Troubled Lordstown Motors became the latest company to provide fodder for Foxconn’s growth. In May 2022, Foxconn purchased the physical assets of the budding electric truck maker, primarily its factory in Lordstown, Ohio. With an initial infusion of US$230 million (AUD$343m), Lordstown could continue development of its pickup truck while Foxconn acquired an automotive factory and would, under contract, assemble the upcoming Lordstown Endurance EV. With a factory of its own, Foxconn’s march toward an EV brand could continue full strength.
In October 2022, the company followed up its initial wave of vehicles with more products. The smaller Model B sports a Pininfarina-designed four-door hatchback body. Looking like a direct competitor to the Tesla Model Y, the Model B is smaller. The nearly production-ready concept has a 2800mm wheelbase with a 4300mm compact body, about 350mm shorter than the Tesla. Its range is 450km on a charge.
On the stage next to the Model B was the Model V, an all-wheel-drive pickup with a five-passenger, four-door cab. With its payload capacity of “up to one ton” and towing capacity of “three tons,” the Model V would intrigue pickup-hungry Americans. Few concrete details were provided about production plans for any Foxtron models. However, the Model V has been earmarked for assembly plants in Taiwan and the US.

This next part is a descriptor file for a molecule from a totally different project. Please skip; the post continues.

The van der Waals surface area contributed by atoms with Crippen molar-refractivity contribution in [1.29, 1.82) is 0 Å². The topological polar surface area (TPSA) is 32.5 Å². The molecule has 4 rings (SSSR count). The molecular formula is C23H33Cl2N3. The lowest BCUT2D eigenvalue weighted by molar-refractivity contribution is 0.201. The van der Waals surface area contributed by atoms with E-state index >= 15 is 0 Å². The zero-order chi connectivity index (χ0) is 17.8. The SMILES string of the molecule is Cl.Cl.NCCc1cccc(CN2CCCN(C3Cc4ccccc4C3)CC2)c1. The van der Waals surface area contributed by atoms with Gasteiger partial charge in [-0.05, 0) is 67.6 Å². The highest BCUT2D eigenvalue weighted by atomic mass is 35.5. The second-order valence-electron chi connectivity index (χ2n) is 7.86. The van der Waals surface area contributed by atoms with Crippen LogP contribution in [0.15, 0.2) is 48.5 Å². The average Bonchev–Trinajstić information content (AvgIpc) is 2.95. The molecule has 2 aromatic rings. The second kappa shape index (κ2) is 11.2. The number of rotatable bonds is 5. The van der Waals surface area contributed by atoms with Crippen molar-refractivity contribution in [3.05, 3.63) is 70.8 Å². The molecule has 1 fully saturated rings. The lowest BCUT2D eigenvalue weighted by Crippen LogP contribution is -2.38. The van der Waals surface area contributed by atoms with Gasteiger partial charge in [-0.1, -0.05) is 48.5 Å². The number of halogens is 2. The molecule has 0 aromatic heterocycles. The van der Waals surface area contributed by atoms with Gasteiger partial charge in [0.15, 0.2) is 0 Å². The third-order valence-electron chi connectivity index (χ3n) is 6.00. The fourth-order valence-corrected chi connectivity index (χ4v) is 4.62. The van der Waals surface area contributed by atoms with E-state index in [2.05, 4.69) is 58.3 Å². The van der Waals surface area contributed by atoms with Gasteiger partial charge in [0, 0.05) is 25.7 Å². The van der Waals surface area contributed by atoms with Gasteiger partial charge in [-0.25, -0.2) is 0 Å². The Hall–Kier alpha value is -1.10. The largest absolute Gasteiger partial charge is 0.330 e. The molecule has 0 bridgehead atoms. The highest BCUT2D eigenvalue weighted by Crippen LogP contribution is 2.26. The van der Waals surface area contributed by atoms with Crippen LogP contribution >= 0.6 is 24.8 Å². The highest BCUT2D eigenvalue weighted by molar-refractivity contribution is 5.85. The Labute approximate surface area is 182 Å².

A solid-state battery is under development. Foxconn expects to have the new battery ready for production by 2024. Foxconn is making moves to reach a targeted 5 per cent share of the global EV market by 2025. In early November, it invested another US$170 million (AUD$254m) for a 18.3 per cent stake in Lordstown, becoming the startup’s largest shareholder. After reporting a loss of more than US$154 million (AUD$230m) in the third quarter, Lordstown is looking to revise its future product plans and will rely on Foxconn’s MIH platform for the next generation of vehicles it develops.